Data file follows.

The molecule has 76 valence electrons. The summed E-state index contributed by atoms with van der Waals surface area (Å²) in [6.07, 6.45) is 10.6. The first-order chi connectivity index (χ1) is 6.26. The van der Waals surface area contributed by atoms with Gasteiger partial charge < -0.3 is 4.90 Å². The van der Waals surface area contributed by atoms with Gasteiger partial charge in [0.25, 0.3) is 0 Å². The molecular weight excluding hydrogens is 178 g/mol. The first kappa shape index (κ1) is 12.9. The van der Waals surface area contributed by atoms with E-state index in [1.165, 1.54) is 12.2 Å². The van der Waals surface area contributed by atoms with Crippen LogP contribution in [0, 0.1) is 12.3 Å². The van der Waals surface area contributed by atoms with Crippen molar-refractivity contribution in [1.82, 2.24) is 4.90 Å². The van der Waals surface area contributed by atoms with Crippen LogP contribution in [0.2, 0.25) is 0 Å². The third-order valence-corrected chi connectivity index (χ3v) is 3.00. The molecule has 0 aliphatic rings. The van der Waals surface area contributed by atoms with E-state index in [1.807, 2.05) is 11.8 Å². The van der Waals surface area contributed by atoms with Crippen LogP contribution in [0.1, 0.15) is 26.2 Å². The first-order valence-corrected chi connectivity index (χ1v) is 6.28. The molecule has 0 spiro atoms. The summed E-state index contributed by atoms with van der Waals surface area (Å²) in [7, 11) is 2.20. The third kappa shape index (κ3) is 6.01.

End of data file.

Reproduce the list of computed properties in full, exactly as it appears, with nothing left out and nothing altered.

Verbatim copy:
The molecule has 76 valence electrons. The summed E-state index contributed by atoms with van der Waals surface area (Å²) in [6.07, 6.45) is 10.6. The first-order chi connectivity index (χ1) is 6.26. The van der Waals surface area contributed by atoms with Gasteiger partial charge < -0.3 is 4.90 Å². The van der Waals surface area contributed by atoms with Gasteiger partial charge in [0.25, 0.3) is 0 Å². The molecular weight excluding hydrogens is 178 g/mol. The first kappa shape index (κ1) is 12.9. The van der Waals surface area contributed by atoms with E-state index in [1.165, 1.54) is 12.2 Å². The van der Waals surface area contributed by atoms with Crippen LogP contribution in [0, 0.1) is 12.3 Å². The van der Waals surface area contributed by atoms with Crippen molar-refractivity contribution in [1.82, 2.24) is 4.90 Å². The van der Waals surface area contributed by atoms with Crippen LogP contribution in [0.2, 0.25) is 0 Å². The third-order valence-corrected chi connectivity index (χ3v) is 3.00. The molecule has 0 aliphatic rings. The van der Waals surface area contributed by atoms with E-state index in [1.807, 2.05) is 11.8 Å². The van der Waals surface area contributed by atoms with Crippen LogP contribution in [0.1, 0.15) is 26.2 Å². The first-order valence-corrected chi connectivity index (χ1v) is 6.28. The molecule has 0 spiro atoms. The summed E-state index contributed by atoms with van der Waals surface area (Å²) in [7, 11) is 2.20. The third kappa shape index (κ3) is 6.01.